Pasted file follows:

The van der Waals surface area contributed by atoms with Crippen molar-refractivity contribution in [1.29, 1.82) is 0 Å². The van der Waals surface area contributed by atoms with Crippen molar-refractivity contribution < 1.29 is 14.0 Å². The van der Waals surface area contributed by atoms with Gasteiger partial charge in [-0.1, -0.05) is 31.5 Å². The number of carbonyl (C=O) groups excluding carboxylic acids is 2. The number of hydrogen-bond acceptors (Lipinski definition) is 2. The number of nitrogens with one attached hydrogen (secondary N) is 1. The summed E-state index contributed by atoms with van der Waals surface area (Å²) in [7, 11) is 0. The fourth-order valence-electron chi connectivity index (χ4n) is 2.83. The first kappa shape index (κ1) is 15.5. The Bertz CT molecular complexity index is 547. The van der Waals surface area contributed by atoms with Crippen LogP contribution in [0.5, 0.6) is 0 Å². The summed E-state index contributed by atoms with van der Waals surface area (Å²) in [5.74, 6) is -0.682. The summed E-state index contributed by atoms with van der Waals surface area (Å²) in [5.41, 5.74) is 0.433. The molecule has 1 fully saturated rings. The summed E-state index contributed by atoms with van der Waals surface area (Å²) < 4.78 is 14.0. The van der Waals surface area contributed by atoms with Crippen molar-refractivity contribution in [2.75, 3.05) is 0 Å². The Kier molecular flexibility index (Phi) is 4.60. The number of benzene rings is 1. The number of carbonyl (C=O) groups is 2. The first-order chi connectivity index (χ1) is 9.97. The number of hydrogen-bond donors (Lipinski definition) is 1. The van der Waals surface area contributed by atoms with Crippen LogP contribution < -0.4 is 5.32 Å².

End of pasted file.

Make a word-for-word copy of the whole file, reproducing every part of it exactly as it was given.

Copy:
The van der Waals surface area contributed by atoms with Crippen molar-refractivity contribution in [1.29, 1.82) is 0 Å². The van der Waals surface area contributed by atoms with Crippen molar-refractivity contribution < 1.29 is 14.0 Å². The van der Waals surface area contributed by atoms with Gasteiger partial charge in [-0.1, -0.05) is 31.5 Å². The number of carbonyl (C=O) groups excluding carboxylic acids is 2. The number of hydrogen-bond acceptors (Lipinski definition) is 2. The number of nitrogens with one attached hydrogen (secondary N) is 1. The summed E-state index contributed by atoms with van der Waals surface area (Å²) in [7, 11) is 0. The fourth-order valence-electron chi connectivity index (χ4n) is 2.83. The first kappa shape index (κ1) is 15.5. The Bertz CT molecular complexity index is 547. The van der Waals surface area contributed by atoms with Crippen LogP contribution in [0.5, 0.6) is 0 Å². The summed E-state index contributed by atoms with van der Waals surface area (Å²) in [5.74, 6) is -0.682. The summed E-state index contributed by atoms with van der Waals surface area (Å²) in [5.41, 5.74) is 0.433. The molecule has 1 fully saturated rings. The summed E-state index contributed by atoms with van der Waals surface area (Å²) < 4.78 is 14.0. The van der Waals surface area contributed by atoms with Crippen molar-refractivity contribution in [2.75, 3.05) is 0 Å². The Kier molecular flexibility index (Phi) is 4.60. The number of benzene rings is 1. The number of carbonyl (C=O) groups is 2. The first-order chi connectivity index (χ1) is 9.97. The number of hydrogen-bond donors (Lipinski definition) is 1. The van der Waals surface area contributed by atoms with Crippen LogP contribution < -0.4 is 5.32 Å².